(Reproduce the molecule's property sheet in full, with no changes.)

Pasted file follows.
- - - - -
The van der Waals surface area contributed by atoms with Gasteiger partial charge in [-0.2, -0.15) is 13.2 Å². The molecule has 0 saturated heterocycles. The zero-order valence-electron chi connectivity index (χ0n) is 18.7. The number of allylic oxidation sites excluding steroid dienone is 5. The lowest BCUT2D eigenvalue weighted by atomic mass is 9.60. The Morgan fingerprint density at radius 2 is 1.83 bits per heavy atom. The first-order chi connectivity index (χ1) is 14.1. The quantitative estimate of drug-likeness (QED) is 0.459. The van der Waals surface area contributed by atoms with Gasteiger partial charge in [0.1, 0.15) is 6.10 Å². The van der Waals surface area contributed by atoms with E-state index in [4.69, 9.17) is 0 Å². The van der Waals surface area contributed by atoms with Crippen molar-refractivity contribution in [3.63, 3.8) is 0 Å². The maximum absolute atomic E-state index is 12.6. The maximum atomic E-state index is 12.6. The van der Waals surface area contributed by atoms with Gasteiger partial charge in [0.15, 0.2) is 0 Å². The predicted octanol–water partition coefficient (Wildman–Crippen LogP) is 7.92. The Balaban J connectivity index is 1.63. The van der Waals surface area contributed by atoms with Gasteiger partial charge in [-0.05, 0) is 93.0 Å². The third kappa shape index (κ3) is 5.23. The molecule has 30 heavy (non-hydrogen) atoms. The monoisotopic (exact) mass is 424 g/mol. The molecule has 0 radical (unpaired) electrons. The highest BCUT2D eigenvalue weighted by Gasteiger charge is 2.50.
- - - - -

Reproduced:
The van der Waals surface area contributed by atoms with Gasteiger partial charge in [-0.2, -0.15) is 13.2 Å². The molecule has 0 saturated heterocycles. The zero-order valence-electron chi connectivity index (χ0n) is 18.7. The number of allylic oxidation sites excluding steroid dienone is 5. The lowest BCUT2D eigenvalue weighted by atomic mass is 9.60. The Morgan fingerprint density at radius 2 is 1.83 bits per heavy atom. The first-order chi connectivity index (χ1) is 14.1. The quantitative estimate of drug-likeness (QED) is 0.459. The van der Waals surface area contributed by atoms with Gasteiger partial charge in [0.1, 0.15) is 6.10 Å². The van der Waals surface area contributed by atoms with E-state index in [4.69, 9.17) is 0 Å². The van der Waals surface area contributed by atoms with Crippen molar-refractivity contribution in [3.63, 3.8) is 0 Å². The maximum absolute atomic E-state index is 12.6. The maximum atomic E-state index is 12.6. The van der Waals surface area contributed by atoms with Gasteiger partial charge in [0.15, 0.2) is 0 Å². The predicted octanol–water partition coefficient (Wildman–Crippen LogP) is 7.92. The Balaban J connectivity index is 1.63. The van der Waals surface area contributed by atoms with Gasteiger partial charge in [-0.05, 0) is 93.0 Å². The third kappa shape index (κ3) is 5.23. The molecule has 30 heavy (non-hydrogen) atoms. The monoisotopic (exact) mass is 424 g/mol. The molecule has 0 radical (unpaired) electrons. The highest BCUT2D eigenvalue weighted by Gasteiger charge is 2.50.